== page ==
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The historic Magic Castle in Hollywood, California. Legend has it that the Castle is haunted, including by the ghost of magician Dal Vernon. (for more ghost stories about the Magic Castle, see Tom Ogden's video, here)

The historic Magic Castle in Hollywood, California. Rumor has it that the Castle is haunted, including by the ghost of magician Dal Vernon. (for more ghost stories about the Magic Castle, see Tom Ogden’s video, here)

Even if you’re not into magic, Penn & Teller will amaze you. For readers who aren’t familiar with them, Penn Jilette and Teller (it’s just “Teller” without a first/last name, like “Madonna”; oh, and he doesn’t speak) are wildly popular and talented entertainers & magicians. A while back, we were lucky enough to catch their act at Hollywood’s historic Magic Castle. Their amazing act was one of those things that you’ll never forget.

This week, an episode of  Penn & Teller’s new TV show “Fool Us” aired in Los Angeles. Fool Us is a pretty amazing show too. During each episode, magicians do a trick while master magicians Penn & Teller watch. Penn & Teller then try to determine how the trick was done. If the magician succeeds in stumping Penn & Teller, he or she gets to advance to the next level competition in Las Vegas. Watching the show brought to mind a very interesting 2014 court decision on one of Teller’s signature magic tricks which, allegedly, had been stolen.

Teller filed the case in the District Court in Las Vegas against Dutch performer Gerard Dogge. In 2012, Dogge posted a You-Tube video in which, for $3000, he would allegedly sell you the “secret” to one of Penn & Teller’s signature magic tricks.  The trick, which Penn & Teller have been performing for more than thirty years, is called “Shadows.” During the act, a bright light trained on a rose in a vase creates a silhouette of the rose on a white screen positioned behind the rose.

A Shadow

Drawing from Teller’s 1983 Copyright Application for “Shadows.

Teller then comes onto the stage and, with a knife, cuts at the shadow of the rose’s leaves and petals on the screen. As he cuts, the real rose’s leaves and petals fall. There’s a bit more drama to the act (including blood!), but that’s the simplified version.

Back in 1983, Teller had registered a “dramatic work” copyright with the U.S. Copyright Office to protect “Shadows.” While the copyright registration didn’t give away Shadow’s magic secrets, it did describe the sequence of movements and actions in detail. Dogge’s You-Tube video showed Dogge performing an act that was very similar to what Teller had disclosed and registered with the Copyright Office. Dogge also tagged his You-Tube videos with the keywords “Penn” and “Teller”.

Just as an interesting side note, Teller’s endearing and quirky personality shows in his copyright application. In a section he titled “Historical Note”, Teller says:

This gothic pantomime has been performed by its creator over 1100 times since 1976. It’s about time he registered a copyright, don’t you think?

Note, though, that the character in Teller’s pantomime, as disclosed in his application isn’t all warm and fuzzy. Teller names him as a “lurking” “murderer” with a dagger.

Anyway, back to the lawsuit. After filing suit, Teller moved for summary judgment. Dogge opposed the motion by arguing that magic tricks aren’t copyrightable and that Teller had allegedly challenged other magicians to copy his act. The Court agreed that magic tricks aren’t protected by copyright, but clarified that “dramatic works” and “pantomimes”, like Shadows, are in fact eligible for copyright protection (see e.g. 17 U.S.C. Sections 102 and 106):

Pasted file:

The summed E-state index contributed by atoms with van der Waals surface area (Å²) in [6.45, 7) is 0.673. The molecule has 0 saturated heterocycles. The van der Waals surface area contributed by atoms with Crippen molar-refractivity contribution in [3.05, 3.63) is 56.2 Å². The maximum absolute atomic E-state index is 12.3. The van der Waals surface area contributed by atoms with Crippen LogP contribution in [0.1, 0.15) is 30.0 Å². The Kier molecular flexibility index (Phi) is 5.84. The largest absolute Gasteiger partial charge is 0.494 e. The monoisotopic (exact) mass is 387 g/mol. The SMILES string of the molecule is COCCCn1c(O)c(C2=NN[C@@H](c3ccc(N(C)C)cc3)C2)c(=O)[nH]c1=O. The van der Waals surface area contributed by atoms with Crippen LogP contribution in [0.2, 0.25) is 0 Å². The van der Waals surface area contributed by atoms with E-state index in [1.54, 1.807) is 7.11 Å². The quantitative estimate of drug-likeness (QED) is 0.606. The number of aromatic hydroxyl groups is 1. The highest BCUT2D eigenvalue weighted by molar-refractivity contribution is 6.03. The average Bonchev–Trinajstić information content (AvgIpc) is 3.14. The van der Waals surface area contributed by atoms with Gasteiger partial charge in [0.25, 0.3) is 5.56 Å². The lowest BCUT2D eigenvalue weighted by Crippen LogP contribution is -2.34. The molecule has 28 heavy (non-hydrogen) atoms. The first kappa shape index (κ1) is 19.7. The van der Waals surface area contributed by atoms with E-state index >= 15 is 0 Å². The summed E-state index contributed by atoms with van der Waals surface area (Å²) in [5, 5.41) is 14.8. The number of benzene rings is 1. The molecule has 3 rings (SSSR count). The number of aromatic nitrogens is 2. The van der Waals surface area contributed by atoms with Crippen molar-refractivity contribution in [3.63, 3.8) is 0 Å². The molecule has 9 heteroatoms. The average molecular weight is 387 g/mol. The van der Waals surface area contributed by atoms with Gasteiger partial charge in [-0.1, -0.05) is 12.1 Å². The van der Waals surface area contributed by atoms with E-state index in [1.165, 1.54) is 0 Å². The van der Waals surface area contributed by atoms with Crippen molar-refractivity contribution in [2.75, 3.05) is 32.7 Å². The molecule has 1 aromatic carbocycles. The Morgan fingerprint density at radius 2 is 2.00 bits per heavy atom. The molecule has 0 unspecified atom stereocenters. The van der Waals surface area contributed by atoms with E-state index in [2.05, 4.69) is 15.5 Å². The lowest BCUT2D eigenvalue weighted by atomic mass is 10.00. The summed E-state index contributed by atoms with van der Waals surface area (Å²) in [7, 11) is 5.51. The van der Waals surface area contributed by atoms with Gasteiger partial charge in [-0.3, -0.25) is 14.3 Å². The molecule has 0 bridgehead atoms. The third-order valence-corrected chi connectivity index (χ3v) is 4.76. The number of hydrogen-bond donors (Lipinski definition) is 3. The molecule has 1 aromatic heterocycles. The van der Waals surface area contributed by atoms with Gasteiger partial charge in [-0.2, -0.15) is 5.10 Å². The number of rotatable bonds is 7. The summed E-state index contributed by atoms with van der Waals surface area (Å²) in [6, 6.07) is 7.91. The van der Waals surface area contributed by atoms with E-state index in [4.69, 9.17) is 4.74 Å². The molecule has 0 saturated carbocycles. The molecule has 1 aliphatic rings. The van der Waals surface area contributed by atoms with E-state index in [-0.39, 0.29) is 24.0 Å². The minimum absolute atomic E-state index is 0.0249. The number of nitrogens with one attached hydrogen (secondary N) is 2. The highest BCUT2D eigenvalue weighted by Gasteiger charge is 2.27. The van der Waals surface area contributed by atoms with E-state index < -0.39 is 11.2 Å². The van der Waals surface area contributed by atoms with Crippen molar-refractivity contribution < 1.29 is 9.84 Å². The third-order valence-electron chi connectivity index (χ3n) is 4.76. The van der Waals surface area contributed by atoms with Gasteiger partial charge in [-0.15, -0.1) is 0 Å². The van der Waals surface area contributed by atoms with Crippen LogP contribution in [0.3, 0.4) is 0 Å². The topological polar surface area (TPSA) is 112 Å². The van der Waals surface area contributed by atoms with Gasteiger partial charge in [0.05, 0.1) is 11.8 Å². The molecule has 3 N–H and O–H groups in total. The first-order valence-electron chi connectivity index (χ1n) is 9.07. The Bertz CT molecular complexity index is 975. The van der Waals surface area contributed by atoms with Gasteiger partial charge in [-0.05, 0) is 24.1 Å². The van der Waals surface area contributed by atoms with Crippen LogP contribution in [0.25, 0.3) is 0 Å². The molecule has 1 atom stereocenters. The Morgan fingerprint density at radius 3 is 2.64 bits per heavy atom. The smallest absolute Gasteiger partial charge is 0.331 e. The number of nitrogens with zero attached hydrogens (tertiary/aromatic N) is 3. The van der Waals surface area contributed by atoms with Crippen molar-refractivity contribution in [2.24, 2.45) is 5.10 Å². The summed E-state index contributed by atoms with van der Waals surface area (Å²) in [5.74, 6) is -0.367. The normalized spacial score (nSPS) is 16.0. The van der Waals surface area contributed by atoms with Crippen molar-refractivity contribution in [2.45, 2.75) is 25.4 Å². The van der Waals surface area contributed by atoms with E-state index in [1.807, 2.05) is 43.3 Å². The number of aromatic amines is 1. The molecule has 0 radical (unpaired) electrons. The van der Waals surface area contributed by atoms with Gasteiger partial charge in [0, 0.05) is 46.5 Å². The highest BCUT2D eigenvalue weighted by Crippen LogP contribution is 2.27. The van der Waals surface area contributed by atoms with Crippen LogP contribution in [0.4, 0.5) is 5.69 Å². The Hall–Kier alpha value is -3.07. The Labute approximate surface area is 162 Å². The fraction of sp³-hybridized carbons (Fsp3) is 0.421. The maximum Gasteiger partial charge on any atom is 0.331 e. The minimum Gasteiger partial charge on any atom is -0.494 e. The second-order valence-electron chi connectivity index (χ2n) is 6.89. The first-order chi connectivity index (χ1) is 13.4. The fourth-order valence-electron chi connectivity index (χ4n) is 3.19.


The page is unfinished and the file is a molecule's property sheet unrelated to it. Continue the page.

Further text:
[I]n terms of copyright protection, the secret behind the trick does not impress the court, [however] the performance it is used for is everything.

The Court also rejected Dogge’s contention that Teller had abandoned any copyright rights he held in Shadows. After determining that Teller held a valid copyright in Shadows, the Court went on to consider the details of Dogge’s act to determine that Teller’s  copyright had been infringed. Dogg also tried to argue that the magic trick portion of his act differed from that in Teller’s, but the Court was having none of it:

Whether Dogge uses Teller’s method, a technique known only by various holy men of the Himalayas, or even real magic, is irrelevant, as the performances appear identical to an ordinary observer.

Dogge did manage to raise an issue of fact as to whether his infringement was willful, so the Court didn’t determine the amount of damages in its March 2014 opinion on summary judgement. The Court did, however, determine that awarding Teller his attorneys’ fees was appropriate. Trial was set to take place in early June of 2014.

Later, though, Dogge failed to make his pre-trial disclosures and he refused to agree to appear in-person at the trial. Ultimately, Dogge defaulted in the case and the Court awarded Teller $15,000 in statutory copyright damages and a permanent injunction against Dogge (but not including any of the related props that he used and sold).  Teller had also asked the Court for $57,906 for his court costs and $931,661 in attorneys’ fees. Although the Court agreed that the requested fees were reasonable, it lowered the amount because Dogge apparently hadn’t made much off of his You-Tube offer. In light of that, the Court lowered Teller’s costs and attorneys’ fees award to $530,000 ($30,000 in court costs and $500,000 in attorneys’ fees).

So, there you have it. While magicians can’t exactly seek copyright protection for the “magic” part of their acts, they don’t have to rely solely on ‘blackballing’ those who steal their secrets. If the act is also a creative “dramatic work” or pantomime, it may be protectable under copyright law.

Have you ever seen one of Penn & Teller’s shows? How was the show?

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